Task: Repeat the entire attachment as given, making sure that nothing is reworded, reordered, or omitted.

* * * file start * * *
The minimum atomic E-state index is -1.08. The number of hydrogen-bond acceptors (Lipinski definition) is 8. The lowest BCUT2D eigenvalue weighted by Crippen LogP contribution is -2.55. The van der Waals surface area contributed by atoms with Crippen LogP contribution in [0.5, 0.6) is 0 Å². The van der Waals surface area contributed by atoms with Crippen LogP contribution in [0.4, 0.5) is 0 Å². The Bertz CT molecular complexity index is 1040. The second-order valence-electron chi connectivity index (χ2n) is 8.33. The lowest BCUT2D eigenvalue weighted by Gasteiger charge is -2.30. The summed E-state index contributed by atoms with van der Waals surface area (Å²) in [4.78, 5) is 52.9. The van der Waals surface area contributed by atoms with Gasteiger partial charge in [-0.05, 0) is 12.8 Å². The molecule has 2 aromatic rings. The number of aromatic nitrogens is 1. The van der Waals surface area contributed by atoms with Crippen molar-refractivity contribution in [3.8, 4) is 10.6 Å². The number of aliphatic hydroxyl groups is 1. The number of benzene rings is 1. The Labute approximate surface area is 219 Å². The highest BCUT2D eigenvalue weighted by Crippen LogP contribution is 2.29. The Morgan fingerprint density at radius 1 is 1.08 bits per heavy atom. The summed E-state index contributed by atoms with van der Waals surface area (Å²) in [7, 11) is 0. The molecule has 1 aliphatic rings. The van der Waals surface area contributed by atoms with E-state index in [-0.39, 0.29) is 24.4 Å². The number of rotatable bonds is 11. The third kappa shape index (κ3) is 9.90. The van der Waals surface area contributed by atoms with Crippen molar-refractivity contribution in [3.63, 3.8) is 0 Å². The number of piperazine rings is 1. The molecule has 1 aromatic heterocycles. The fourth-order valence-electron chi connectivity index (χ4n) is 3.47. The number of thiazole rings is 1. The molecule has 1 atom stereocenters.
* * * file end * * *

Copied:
The minimum atomic E-state index is -1.08. The number of hydrogen-bond acceptors (Lipinski definition) is 8. The lowest BCUT2D eigenvalue weighted by Crippen LogP contribution is -2.55. The van der Waals surface area contributed by atoms with Crippen LogP contribution in [0.5, 0.6) is 0 Å². The van der Waals surface area contributed by atoms with Crippen LogP contribution in [0.4, 0.5) is 0 Å². The Bertz CT molecular complexity index is 1040. The second-order valence-electron chi connectivity index (χ2n) is 8.33. The lowest BCUT2D eigenvalue weighted by Gasteiger charge is -2.30. The summed E-state index contributed by atoms with van der Waals surface area (Å²) in [4.78, 5) is 52.9. The van der Waals surface area contributed by atoms with Gasteiger partial charge in [-0.05, 0) is 12.8 Å². The molecule has 2 aromatic rings. The number of aromatic nitrogens is 1. The van der Waals surface area contributed by atoms with Crippen molar-refractivity contribution in [3.8, 4) is 10.6 Å². The number of aliphatic hydroxyl groups is 1. The number of benzene rings is 1. The Labute approximate surface area is 219 Å². The highest BCUT2D eigenvalue weighted by Crippen LogP contribution is 2.29. The Morgan fingerprint density at radius 1 is 1.08 bits per heavy atom. The summed E-state index contributed by atoms with van der Waals surface area (Å²) in [7, 11) is 0. The molecule has 1 aliphatic rings. The van der Waals surface area contributed by atoms with E-state index in [-0.39, 0.29) is 24.4 Å². The number of rotatable bonds is 11. The third kappa shape index (κ3) is 9.90. The van der Waals surface area contributed by atoms with Crippen molar-refractivity contribution in [3.63, 3.8) is 0 Å². The number of piperazine rings is 1. The molecule has 1 aromatic heterocycles. The fourth-order valence-electron chi connectivity index (χ4n) is 3.47. The number of thiazole rings is 1. The molecule has 1 atom stereocenters.